KEVIN: With the "Berserker" thing, Love Among Freaks had covered it after Jason sang it in the movie. They covered it as a lark and I said, yeah, that's pretty cool, include it. The "Chewbacca" thing was actually found by the people who put the soundtrack together.

MIKE: What are your favorite tracks on that disc?
KEVIN: I'm still very partial to the opening track that Love Among Freaks had done. I do like The Jesus Lizard track a lot. "Making Me Sick." I like that track. And, of course, the Soul Asylum track, which the boys kind of wrote for the movie. That's very dear. Very near to my heart.

MIKE: And, of course, you directed the video for that. What was that like for you?
KEVIN: It was a lot of fun. It was different because, you know, video's pretty much a visual medium and that's it. And I'm a dialogue guy. But I enjoyed it. I really, really enjoyed it. The guys were great. They didn't want to play instruments in the video, which made it much easier to do the video I was thinking of doing, which was just basically Jay singing the song.

MIKE: Were there any other videos from Clerks?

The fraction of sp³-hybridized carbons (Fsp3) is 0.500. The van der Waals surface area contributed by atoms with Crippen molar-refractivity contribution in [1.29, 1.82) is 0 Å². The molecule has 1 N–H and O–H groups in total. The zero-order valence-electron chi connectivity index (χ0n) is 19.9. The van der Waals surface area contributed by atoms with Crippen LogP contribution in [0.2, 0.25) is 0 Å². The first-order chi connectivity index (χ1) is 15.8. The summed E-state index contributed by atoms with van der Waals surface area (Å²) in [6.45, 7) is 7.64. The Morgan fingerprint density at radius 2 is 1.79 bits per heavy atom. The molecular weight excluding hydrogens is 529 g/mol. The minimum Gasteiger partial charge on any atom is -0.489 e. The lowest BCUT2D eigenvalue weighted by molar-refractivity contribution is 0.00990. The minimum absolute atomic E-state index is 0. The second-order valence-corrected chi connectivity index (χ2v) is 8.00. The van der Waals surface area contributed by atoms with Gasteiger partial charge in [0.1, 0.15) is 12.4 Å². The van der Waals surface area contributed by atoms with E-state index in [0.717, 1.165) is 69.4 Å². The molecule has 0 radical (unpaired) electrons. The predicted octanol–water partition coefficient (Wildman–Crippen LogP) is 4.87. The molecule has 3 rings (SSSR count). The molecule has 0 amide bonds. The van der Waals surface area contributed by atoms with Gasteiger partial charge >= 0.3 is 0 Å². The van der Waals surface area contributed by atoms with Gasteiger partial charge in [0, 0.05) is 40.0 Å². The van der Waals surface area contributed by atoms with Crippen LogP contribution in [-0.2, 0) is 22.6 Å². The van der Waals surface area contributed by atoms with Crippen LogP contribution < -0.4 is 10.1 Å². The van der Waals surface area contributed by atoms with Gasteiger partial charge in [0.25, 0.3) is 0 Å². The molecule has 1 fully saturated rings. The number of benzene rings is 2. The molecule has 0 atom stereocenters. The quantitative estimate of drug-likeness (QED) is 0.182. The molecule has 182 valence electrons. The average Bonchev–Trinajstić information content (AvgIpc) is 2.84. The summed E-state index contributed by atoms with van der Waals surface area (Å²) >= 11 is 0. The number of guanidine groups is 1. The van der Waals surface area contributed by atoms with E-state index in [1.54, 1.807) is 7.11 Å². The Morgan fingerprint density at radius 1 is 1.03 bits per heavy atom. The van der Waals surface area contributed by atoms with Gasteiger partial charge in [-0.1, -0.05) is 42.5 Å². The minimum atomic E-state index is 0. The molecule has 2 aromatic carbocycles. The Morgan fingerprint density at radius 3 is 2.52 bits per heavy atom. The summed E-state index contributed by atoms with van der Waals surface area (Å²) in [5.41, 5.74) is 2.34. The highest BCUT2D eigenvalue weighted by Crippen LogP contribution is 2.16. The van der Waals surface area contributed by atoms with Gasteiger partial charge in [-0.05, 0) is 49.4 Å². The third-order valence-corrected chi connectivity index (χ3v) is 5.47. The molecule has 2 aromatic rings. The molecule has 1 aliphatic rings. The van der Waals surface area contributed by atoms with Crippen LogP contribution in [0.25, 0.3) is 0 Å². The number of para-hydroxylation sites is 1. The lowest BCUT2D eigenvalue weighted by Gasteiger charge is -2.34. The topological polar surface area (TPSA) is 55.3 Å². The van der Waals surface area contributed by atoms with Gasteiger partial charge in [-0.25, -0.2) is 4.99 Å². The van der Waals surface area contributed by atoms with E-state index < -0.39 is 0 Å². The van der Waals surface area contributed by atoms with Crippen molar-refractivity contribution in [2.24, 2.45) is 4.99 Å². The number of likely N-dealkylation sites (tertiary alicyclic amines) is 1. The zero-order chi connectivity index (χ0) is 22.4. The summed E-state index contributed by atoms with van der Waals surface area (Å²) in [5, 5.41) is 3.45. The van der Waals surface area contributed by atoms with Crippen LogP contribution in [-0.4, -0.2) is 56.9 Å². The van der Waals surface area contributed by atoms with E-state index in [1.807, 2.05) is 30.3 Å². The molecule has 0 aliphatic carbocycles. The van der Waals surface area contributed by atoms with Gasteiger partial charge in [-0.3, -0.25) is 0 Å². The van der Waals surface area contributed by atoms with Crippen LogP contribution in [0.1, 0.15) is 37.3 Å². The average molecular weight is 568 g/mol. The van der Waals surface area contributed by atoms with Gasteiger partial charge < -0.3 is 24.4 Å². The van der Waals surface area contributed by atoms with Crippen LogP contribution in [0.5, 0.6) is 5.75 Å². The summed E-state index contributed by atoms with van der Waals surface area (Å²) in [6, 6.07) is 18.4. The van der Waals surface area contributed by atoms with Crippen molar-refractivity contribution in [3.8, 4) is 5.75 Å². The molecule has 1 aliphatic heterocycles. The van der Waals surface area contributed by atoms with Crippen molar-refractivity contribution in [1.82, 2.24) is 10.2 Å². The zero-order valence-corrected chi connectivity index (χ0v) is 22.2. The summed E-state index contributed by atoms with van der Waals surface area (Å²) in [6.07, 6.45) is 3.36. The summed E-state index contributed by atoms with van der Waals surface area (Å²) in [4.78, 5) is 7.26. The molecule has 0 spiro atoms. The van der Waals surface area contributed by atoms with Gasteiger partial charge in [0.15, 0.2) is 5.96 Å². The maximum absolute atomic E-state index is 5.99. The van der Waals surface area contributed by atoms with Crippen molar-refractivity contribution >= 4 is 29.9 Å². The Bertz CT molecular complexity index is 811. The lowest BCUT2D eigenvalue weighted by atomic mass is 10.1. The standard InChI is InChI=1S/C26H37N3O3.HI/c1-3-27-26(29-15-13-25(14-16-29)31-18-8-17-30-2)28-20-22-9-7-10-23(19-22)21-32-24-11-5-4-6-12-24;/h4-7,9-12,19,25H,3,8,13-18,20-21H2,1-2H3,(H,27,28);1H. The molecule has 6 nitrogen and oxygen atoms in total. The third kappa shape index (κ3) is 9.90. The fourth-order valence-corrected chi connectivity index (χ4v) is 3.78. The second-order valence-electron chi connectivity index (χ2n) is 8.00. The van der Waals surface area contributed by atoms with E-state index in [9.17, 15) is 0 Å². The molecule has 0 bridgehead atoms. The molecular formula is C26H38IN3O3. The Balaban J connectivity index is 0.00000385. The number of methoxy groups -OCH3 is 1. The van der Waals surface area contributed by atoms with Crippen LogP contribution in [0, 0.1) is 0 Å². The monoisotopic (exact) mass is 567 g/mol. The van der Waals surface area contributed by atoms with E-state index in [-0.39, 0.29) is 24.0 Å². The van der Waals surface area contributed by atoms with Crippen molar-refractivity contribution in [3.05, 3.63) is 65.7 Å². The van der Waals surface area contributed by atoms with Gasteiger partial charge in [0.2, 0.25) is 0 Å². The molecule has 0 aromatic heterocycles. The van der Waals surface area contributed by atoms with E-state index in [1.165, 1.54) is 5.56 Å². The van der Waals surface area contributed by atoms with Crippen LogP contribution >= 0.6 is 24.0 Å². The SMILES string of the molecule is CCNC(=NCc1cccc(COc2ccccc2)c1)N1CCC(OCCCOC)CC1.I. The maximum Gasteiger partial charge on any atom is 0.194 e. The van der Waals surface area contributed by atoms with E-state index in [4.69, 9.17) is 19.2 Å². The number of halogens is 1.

KEVIN: There was a video for "Kill The Sex Player," but somebody else directed it.

MIKE: What about Mallrats. Any videos there?
KEVIN: There was a Goops music video that I directed for the cover tune of "Build Me Up Buttercup," which was just me and Jason. All Jay and Silent Bob. It's actually on our website. You can download it and see it.

MIKE: What's the website address?
KEVIN: It's www.viewaskew.com. I've been very into the website as of late. I spend a lot of time online. People ask questions and I spend a lot of time answering everyone.

MIKE: When people spot you on the street, do they call you Kevin or Silent Bob?
KEVIN: I get a lot of Silent Bob when people do recognize me, but I have shorter hair in real life and I wear glasses. So, I'm not instantly recognizable. So, it's people that have seen me in interviews that usually pick me out and say, you're that guy that did Clerks, right?